How much fraud is there in academia?

post by ChristianKl · 2023-11-16T11:50:41.544Z · LW · GW · 9 comments

This is a question post.


    8 johnswentworth

Quinn wrote [LW(p) · GW(p)]a while ago "I heard a pretty haunting take about how long it took to discover steroids in bike races. Apparently, there was a while where a "few bad apples" narrative remained popular even when an ostensibly "one of the good ones" guy was outperforming guys discovered to be using steroids."

I have been thinking about that notion after researching BPC 157 where it seems that the literature around it is completely fraudulent.

How do you think about the issue of how much of the literature is fraudulent?


answer by johnswentworth · 2023-11-16T16:49:19.243Z · LW(p) · GW(p)

The main way I think about academic fraud is to lump it together with other things which are equivalent for most purposes and hard to distinguish from fraud.

For instance: fraud and p-hacking are pretty similar from an epistemic point of view. I expect the resulting publications to usually have a similar "smell" to them; they lack the gears which show up in real and useful work. And in both cases, the right response from me is usually just to ignore the paper(s) in question.


Comments sorted by top scores.

comment by Lance Bush (lance-bush) · 2023-11-16T14:48:17.279Z · LW(p) · GW(p)

There’s been some survey data on this, e.g.: 

Fanelli, D. (2009). How many scientists fabricate and falsify research? A systematic review and meta-analysis of survey data. PloS one4(5), e5738. 

This study reports that ~2% admitted to data fabrication. However, it is of course difficult to get a good estimate by asking people, since this is a case where people have strong incentives to lie. Asking people about suspicions of colleagues may give an overestimate. So I think in general it’s very hard to estimate actual fabrication rates.

One obvious issue is that many instances of fraud that are caught are likely to be cases where the data looked suspicious to others. This requires eyes to be on the data, for someone to notice, for that person to follow through, and most importantly, for the fraud to be sloppy enough that someone noticed it. This means identified cases of fraud are probably from people who are less careful. So we’re seeing the most blatant, obvious, and sloppy fraud. People who are very good at committing fraud are much more likely to go undetected. And that’s scary.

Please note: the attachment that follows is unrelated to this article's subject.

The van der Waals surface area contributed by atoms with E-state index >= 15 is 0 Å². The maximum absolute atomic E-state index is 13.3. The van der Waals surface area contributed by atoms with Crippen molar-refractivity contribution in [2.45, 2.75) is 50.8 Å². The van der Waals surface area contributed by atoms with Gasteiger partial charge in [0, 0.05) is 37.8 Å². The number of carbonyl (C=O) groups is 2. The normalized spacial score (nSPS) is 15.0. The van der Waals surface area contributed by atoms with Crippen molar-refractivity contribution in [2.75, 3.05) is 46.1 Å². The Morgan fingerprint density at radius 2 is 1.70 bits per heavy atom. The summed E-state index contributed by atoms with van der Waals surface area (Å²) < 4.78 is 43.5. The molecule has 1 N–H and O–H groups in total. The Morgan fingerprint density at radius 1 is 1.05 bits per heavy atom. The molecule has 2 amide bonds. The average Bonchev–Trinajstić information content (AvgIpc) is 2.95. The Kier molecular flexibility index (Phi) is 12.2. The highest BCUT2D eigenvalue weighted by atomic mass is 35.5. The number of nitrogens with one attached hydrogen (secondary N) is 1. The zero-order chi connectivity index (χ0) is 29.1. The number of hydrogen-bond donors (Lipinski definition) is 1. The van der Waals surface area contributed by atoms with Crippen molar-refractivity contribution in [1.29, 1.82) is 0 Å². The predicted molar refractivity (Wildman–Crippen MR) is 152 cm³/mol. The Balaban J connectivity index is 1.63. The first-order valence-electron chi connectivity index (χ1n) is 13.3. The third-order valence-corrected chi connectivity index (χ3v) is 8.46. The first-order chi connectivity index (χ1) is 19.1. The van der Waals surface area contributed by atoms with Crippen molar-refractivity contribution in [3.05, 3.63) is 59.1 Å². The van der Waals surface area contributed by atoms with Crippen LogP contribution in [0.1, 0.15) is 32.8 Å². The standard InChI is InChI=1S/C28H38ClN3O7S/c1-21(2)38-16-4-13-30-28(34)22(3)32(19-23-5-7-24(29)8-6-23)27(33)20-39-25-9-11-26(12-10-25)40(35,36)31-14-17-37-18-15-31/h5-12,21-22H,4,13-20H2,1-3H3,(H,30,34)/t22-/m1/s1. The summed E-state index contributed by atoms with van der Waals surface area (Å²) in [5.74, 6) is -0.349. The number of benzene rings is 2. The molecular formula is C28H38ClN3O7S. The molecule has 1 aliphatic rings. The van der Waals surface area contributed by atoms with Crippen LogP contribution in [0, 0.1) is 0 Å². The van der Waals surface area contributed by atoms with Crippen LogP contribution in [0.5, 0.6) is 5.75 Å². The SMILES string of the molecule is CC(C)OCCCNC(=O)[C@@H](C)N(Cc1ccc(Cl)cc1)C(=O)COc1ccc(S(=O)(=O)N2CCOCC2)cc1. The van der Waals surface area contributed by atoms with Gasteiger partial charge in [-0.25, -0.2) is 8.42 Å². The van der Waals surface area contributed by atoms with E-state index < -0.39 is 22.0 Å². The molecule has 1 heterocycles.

Replies from: ChristianKl, drgunn
comment by ChristianKl · 2023-11-16T21:05:14.028Z · LW(p) · GW(p)

Asking people about suspicions of colleagues may give an overestimate. 

It might also be an underestimate. If you ask most people about how many of their colleagues have stolen in the past or ask men about how many of their friends engaged in sexual assault, you get underestimates.

comment by drgunn · 2023-11-16T16:47:54.002Z · LW(p) · GW(p)

Fanelli is a good, if dated reference for this. Another important point is that there are levels of misconduct in research, ranging from bad authorship practices to outright fabrication of results, with the less severe practices being relatively more common:

Aside from all that, there's irreproducibility, which doesn't arise from any kind of deliberate misconduct, but still pollutes the epistemic commons:

Replies from: lance-bush
comment by Lance Bush (lance-bush) · 2023-11-16T20:47:28.985Z · LW(p) · GW(p)

There are still more issues. Even if the results of a study can be reproduced given the raw data, and even if the findings can be replicated in subsequent studies, that does not ensure that results have identified the effect researchers claim to have found. 

This is because studies can rely on invalid measures. If a study claims to measure P, but fails to do so, it may nevertheless pick up on some real pattern other than a successful measurement of P. In these cases, results can replicate and appear legitimate even if they don't show what they purport to show.

comment by Dagon · 2023-11-16T17:14:55.486Z · LW(p) · GW(p)

In addition to measurement problems, and definitional problems (is p-hacking "fraud" or just bad methodology?), I think "academia" is too broad to meaningfully answer this question.

Different disciplines, and even different topics within a discipline will have a very different distribution of quality of research, including multiple components - specificity of topic, design of mechanism, data collection, and application of testing methodology.  AND in clarity and transparency, for whether others can easily replicate the results, AND agree or disagree with the interpretation.  AND in importance of result, whether anyone seriously tries to replicate or contradict a finding.